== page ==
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White Angles
Please note: Sessions will be resuming at the end of June at the new time of Tue evenings at 5:30-6:30pm. Book via the widget below.

Yoga and climbing go hand-in-hand, which is why we’re running weekly yoga sessions at The Newsroom on Tue evenings at 5:30-6:30pm. There are 8 spots available each week for an hour of Vinyasa yoga with Jack Parrott – secure your spot via the booking widget below.


Yoga and climbing

Don’t think yoga is for you? Here’s 10 reasons to make you think otherwise:

  1. Increased flexibility: Yoga’s emphasis on stretching and flexibility helps to improve your range of motion. This can be particularly beneficial for climbers, enabling them to reach holds more efficiently and navigate through challenging routes with greater ease.
  2. Enhanced strength and stability: Many yoga poses engage and strengthen the core, upper body, and lower body muscles. This added strength contributes to better stability, crucial for maintaining control during climbs and tackling demanding movements.
  3. Improved balance and body awareness: Yoga encourages practitioners to develop a heightened sense of body awareness and balance. This translates directly to climbing, where precision and control are essential for navigating different holds.
  4. Better breath control: The emphasis on controlled breathing in yoga can enhance your respiratory endurance. Climbers benefit from improved breath control helping to manage fatigue and maintain focus.
  5. Reduced risk of injury: Regular yoga practice promotes joint health and flexibility, reducing the risk of injuries common in climbing, such as strains, sprains, and overuse injuries. It also aids in muscle recovery, essential for climbers pushing their physical limits.
  6. Enhanced mental focus: Yoga is not just about physical postures; it’s also about mindfulness and mental clarity. The ability to stay present and focused is invaluable for climbers.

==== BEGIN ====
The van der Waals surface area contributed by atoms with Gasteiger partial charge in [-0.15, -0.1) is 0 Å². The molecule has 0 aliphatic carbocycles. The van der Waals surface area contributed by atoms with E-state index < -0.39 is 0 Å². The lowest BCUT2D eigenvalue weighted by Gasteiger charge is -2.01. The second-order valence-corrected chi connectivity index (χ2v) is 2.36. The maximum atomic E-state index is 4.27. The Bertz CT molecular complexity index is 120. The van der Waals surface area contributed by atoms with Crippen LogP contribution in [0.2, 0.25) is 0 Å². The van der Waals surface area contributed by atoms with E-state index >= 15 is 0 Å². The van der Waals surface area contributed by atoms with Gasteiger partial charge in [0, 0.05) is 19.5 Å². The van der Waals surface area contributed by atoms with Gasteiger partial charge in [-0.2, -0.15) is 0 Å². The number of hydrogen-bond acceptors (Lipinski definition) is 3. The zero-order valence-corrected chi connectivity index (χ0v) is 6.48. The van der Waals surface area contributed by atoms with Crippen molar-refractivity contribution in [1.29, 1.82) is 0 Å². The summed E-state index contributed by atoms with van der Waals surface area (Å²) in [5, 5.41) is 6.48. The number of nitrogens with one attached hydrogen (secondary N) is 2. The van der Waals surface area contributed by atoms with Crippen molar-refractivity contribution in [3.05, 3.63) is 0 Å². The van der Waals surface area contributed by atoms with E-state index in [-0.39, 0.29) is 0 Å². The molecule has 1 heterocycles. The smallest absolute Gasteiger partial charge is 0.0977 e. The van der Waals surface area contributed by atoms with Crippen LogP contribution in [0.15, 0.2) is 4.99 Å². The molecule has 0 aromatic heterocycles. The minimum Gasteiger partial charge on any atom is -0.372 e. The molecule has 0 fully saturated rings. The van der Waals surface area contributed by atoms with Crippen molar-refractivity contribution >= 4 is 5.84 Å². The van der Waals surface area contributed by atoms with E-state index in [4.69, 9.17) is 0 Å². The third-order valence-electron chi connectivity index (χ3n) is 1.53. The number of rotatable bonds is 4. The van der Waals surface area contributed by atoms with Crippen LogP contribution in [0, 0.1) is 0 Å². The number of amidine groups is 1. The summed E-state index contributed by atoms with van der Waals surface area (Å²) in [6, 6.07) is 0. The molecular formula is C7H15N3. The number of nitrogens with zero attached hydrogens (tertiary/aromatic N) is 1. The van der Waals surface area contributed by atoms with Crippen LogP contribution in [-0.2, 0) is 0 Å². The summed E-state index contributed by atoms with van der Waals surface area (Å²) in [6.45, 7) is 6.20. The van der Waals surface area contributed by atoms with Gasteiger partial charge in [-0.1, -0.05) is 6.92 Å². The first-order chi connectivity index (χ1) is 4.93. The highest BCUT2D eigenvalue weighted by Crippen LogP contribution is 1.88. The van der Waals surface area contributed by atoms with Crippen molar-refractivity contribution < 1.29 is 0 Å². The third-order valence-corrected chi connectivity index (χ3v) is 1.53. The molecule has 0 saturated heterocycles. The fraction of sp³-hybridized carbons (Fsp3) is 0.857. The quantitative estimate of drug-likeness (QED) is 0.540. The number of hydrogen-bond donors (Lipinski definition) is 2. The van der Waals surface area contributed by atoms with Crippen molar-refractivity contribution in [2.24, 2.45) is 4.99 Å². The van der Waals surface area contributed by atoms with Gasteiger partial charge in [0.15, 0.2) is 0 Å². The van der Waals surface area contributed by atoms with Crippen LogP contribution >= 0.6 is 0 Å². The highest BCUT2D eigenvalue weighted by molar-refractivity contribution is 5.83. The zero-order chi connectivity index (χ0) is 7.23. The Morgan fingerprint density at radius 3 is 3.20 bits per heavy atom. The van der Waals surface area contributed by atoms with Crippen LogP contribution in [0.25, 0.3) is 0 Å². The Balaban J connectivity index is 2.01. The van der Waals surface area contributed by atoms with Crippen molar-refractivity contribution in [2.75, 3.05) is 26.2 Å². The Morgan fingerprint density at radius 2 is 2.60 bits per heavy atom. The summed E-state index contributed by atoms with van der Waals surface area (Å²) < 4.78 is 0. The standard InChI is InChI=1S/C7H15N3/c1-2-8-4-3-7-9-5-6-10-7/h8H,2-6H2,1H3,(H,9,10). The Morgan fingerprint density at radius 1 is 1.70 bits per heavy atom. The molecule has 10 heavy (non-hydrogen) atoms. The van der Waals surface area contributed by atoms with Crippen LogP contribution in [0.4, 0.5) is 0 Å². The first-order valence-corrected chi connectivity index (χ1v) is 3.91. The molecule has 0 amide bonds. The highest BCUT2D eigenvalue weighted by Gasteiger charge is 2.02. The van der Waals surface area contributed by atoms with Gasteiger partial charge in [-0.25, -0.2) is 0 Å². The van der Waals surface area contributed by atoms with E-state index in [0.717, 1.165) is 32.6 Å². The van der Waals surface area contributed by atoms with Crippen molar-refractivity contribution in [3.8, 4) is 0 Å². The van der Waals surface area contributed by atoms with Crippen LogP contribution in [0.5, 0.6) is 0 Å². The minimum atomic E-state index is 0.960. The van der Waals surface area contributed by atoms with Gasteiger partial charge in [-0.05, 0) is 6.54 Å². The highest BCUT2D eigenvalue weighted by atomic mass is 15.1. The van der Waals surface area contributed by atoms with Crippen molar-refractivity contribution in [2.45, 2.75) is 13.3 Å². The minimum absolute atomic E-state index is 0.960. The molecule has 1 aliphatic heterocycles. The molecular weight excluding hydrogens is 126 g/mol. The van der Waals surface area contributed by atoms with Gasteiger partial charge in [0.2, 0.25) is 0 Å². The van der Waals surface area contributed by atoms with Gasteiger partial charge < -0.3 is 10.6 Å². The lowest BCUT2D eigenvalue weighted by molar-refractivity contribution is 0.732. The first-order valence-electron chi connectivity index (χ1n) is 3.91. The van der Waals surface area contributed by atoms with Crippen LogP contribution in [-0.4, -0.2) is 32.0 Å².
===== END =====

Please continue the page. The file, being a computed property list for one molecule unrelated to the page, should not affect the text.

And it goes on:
7. Stress reduction: Climbing can be mentally demanding, and yoga provides a counterbalance by promoting relaxation and stress reduction. The meditative aspects of yoga can help climbers stay calm and composed in challenging situations.
  8. Improved recovery: Yoga’s gentle stretches and relaxation techniques aid in muscle recovery, reducing soreness after climbing sessions. This can contribute to a quicker overall recovery and a more consistent climbing performance.
  9. Injury rehabilitation: For climbers recovering from injuries, yoga can be a valuable tool for rehabilitation. It allows for gentle strengthening and flexibility exercises, aiding in the recovery process while avoiding further strain.
  10. Community building: Joining yoga classes or groups with a focus on climbing can help build a supportive community. Sharing the yoga mat or climbing wall with like-minded individuals can create a positive and encouraging environment for personal growth.

More about

Jack Parrott – yoga instructor

The sessions are run by TCA staff member Jack Parrott, who is a qualified yoga teacher.

Jack started his yoga journey at a climbing gym in London, where he attended classes to gain strength and flexibility to improve his climbing ability. After a trip to Bali he completed his yoga teacher training in vinyasa and became the resident yoga teacher at a sport crag in Laos, Green Climbers Home.

When Jack isn’t climbing or teaching he enjoys trail running, cooking (and eating) vegan food and wild swimming.

His classes are tailored with climbers in mind, as well as general wellbeing. All classes are open to beginners, advanced practitioners and everyone in between!

Instructor Jack sits in a cross-legged yoga pose on a mat, with a climbing wall in the background.